IFA controversy: Warnings went unheeded by top brass
The committee head warned of negative publicity if reforms were not made
Former IFA general secretary Pat Smith and IFA president Eddie Downey. Smith has stepped down from his position. Photograph: Dara Mac Dónaill/The Irish Times
The final lines of Con Lucey’s departing letter to the Irish Farmers’ Association (IFA) last year are revealing in the context of its current woes.
Lucey resigned as chairman of the group’s internal audit committee, claiming his work was being frustrated by the then general secretary, Pat Smith.
In his letter addressed to association president Eddie Downey but circulated to others, Lucey said: “I know we both agree that IFA – like Caesar’s wife in the popular quotation – must be above suspicion, because of the responsibilities it bears.
“It is obvious that the association needs to maintain the confidence of the very large membership base and needs to ensure that the association’s work is not eroded by negative publicity,” he added.
In past week, the controversy has shifted from the size of Smith’s salary – €445,00 in 2014 and €535,000 in 2013 – to, who were the dogs that didn’t bark?
For most members, the buck stops with Downey.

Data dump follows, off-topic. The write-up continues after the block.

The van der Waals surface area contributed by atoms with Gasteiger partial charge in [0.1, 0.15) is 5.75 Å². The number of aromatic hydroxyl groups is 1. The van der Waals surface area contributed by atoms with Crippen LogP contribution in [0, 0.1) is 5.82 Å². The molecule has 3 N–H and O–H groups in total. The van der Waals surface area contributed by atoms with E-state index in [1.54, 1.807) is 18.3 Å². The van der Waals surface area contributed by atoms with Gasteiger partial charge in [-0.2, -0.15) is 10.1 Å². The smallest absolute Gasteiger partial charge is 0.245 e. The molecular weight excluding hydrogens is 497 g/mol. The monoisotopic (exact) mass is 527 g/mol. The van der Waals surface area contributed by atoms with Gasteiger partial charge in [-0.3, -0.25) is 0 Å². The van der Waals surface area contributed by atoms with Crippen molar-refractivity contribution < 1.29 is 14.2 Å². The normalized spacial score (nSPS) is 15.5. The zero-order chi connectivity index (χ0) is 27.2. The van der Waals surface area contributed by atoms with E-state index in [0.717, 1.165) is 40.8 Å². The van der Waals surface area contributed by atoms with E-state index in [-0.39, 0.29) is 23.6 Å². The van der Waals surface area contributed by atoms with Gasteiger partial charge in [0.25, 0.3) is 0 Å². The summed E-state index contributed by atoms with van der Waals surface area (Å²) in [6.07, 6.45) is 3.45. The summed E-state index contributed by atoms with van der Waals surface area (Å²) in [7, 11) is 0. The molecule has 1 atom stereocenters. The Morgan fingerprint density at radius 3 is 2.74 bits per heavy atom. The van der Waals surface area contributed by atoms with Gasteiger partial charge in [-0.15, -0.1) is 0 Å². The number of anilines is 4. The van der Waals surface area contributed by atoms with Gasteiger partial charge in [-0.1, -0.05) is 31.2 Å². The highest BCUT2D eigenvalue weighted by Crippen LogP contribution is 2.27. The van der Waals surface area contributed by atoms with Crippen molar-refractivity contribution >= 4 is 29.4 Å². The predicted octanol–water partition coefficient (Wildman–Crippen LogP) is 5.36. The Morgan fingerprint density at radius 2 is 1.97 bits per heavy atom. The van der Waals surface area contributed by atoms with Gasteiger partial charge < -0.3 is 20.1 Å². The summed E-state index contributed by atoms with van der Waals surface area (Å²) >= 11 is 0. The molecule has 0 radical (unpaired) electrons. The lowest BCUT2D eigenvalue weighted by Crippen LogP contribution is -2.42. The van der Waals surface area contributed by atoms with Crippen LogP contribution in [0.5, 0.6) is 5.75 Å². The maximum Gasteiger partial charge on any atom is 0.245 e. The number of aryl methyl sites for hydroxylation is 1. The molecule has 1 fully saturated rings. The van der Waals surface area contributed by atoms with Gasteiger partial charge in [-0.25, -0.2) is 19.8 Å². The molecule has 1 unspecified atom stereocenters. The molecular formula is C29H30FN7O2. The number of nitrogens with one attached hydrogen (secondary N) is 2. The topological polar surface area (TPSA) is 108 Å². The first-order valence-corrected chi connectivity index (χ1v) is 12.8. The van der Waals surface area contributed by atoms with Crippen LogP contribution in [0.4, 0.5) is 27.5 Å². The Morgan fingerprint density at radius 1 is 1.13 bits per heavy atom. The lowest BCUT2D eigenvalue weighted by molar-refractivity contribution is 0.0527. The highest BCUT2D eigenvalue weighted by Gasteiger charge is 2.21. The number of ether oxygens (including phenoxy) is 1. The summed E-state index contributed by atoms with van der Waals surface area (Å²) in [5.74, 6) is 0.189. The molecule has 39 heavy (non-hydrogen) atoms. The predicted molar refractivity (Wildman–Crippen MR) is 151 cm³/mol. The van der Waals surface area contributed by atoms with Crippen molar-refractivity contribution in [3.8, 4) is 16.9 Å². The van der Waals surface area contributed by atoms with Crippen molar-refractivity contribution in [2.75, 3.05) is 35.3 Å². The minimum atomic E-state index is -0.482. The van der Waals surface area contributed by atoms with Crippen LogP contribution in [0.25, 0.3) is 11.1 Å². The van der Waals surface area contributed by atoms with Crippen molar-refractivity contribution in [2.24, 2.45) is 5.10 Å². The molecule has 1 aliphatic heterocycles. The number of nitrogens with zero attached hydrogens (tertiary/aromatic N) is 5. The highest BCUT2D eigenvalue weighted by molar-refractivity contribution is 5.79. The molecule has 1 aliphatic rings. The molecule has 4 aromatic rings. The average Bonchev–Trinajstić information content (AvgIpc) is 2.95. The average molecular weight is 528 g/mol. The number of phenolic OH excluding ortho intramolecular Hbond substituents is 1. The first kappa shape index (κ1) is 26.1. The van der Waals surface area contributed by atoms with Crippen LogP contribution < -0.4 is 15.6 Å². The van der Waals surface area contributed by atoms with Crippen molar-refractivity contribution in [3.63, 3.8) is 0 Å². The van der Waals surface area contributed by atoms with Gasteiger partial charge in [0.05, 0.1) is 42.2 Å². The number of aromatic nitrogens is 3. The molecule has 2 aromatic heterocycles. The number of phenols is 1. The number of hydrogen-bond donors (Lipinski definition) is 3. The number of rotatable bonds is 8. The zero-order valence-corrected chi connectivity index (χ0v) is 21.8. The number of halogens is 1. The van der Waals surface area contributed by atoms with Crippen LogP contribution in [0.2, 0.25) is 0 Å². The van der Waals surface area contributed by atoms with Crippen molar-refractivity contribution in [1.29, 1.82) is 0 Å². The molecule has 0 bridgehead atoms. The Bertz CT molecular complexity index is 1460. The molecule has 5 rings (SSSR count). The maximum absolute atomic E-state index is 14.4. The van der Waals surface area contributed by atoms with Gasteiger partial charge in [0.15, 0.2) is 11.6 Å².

As recently as two weeks ago, he casually rebuffed questions about Smith’s pay, claiming media reports, which ultimately proved correct, were “uncorroborated” and “unsubstantiated and should be ignored”.
We now also know that he and the IFA’s treasurer Jer Bergin refused to sign off on the general secretary’s pay because they were unhappy with the procedures involved.
All of which make his claim not to have known the extent of Smith’s salary difficult to fathom.
Downey appears to have bought himself time, however, by standing back from his role as president pending a review of corporate governance structures, including remuneration, by the newly reinstalled Lucey.
He was elected president of the organisation in January in 2014 with nearly 75 per cent of the vote from the organisation’s 900 or so regional branches, a landslide in IFA terms.
However, he is struggling to decouple himself from Smith, having mounted a stern defence of his general secretary, at least publicly, at every turn.
In an attempt to embrace its new culture of transparency, the IFA released details of Downey’s own remuneration on Monday, saying his basic pay amounted to €147,000.
However, the revelation was immediately steamrolled by farming news website Agriland, which revealed he was also in receipt of two directors’ fees – €30,000 from FBD Insurance and €11,970 from Bord Bia – bringing his actual remuneration closer to €200,000.
The penny is dropping about transparency but not quickly enough, it seems.